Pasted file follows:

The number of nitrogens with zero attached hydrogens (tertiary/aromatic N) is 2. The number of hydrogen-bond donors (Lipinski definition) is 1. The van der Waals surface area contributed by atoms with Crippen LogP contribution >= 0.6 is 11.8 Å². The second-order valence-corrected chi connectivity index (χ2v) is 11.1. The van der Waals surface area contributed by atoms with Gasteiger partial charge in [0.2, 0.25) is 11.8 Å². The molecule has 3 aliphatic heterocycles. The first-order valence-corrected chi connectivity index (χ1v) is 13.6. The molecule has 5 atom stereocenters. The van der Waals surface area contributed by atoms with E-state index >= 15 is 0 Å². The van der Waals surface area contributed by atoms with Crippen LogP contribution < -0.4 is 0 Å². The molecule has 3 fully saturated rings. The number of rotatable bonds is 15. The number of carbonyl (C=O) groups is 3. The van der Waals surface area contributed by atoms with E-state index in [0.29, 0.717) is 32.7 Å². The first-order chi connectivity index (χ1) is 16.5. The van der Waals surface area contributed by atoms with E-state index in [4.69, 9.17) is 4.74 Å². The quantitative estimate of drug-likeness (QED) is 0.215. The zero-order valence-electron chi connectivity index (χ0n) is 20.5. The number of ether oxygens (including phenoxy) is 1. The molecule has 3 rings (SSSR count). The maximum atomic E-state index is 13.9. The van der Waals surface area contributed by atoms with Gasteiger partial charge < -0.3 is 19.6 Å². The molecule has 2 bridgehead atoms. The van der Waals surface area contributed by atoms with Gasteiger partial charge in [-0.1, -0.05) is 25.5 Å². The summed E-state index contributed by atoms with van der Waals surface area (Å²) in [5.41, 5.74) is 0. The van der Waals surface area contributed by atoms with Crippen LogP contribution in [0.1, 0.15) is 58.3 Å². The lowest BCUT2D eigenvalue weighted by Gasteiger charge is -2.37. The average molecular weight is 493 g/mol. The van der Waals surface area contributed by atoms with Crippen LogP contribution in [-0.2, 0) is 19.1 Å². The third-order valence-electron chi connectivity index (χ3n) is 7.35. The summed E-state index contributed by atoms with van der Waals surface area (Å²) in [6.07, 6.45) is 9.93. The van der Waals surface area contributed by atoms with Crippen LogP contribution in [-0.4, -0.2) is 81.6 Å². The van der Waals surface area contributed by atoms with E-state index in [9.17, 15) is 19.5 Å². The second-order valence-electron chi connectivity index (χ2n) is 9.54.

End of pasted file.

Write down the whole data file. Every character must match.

The number of nitrogens with zero attached hydrogens (tertiary/aromatic N) is 2. The number of hydrogen-bond donors (Lipinski definition) is 1. The van der Waals surface area contributed by atoms with Crippen LogP contribution >= 0.6 is 11.8 Å². The second-order valence-corrected chi connectivity index (χ2v) is 11.1. The van der Waals surface area contributed by atoms with Gasteiger partial charge in [0.2, 0.25) is 11.8 Å². The molecule has 3 aliphatic heterocycles. The first-order valence-corrected chi connectivity index (χ1v) is 13.6. The molecule has 5 atom stereocenters. The van der Waals surface area contributed by atoms with E-state index >= 15 is 0 Å². The van der Waals surface area contributed by atoms with Crippen LogP contribution < -0.4 is 0 Å². The molecule has 3 fully saturated rings. The number of rotatable bonds is 15. The number of carbonyl (C=O) groups is 3. The van der Waals surface area contributed by atoms with E-state index in [0.29, 0.717) is 32.7 Å². The first-order chi connectivity index (χ1) is 16.5. The van der Waals surface area contributed by atoms with E-state index in [4.69, 9.17) is 4.74 Å². The quantitative estimate of drug-likeness (QED) is 0.215. The zero-order valence-electron chi connectivity index (χ0n) is 20.5. The number of ether oxygens (including phenoxy) is 1. The molecule has 3 rings (SSSR count). The maximum atomic E-state index is 13.9. The van der Waals surface area contributed by atoms with Gasteiger partial charge < -0.3 is 19.6 Å². The molecule has 2 bridgehead atoms. The van der Waals surface area contributed by atoms with Gasteiger partial charge in [-0.1, -0.05) is 25.5 Å². The summed E-state index contributed by atoms with van der Waals surface area (Å²) in [5.41, 5.74) is 0. The van der Waals surface area contributed by atoms with Crippen LogP contribution in [0.1, 0.15) is 58.3 Å². The lowest BCUT2D eigenvalue weighted by Gasteiger charge is -2.37. The average molecular weight is 493 g/mol. The van der Waals surface area contributed by atoms with Crippen LogP contribution in [-0.2, 0) is 19.1 Å². The third-order valence-electron chi connectivity index (χ3n) is 7.35. The summed E-state index contributed by atoms with van der Waals surface area (Å²) in [6.07, 6.45) is 9.93. The van der Waals surface area contributed by atoms with Crippen LogP contribution in [-0.4, -0.2) is 81.6 Å². The van der Waals surface area contributed by atoms with E-state index in [9.17, 15) is 19.5 Å². The second-order valence-electron chi connectivity index (χ2n) is 9.54.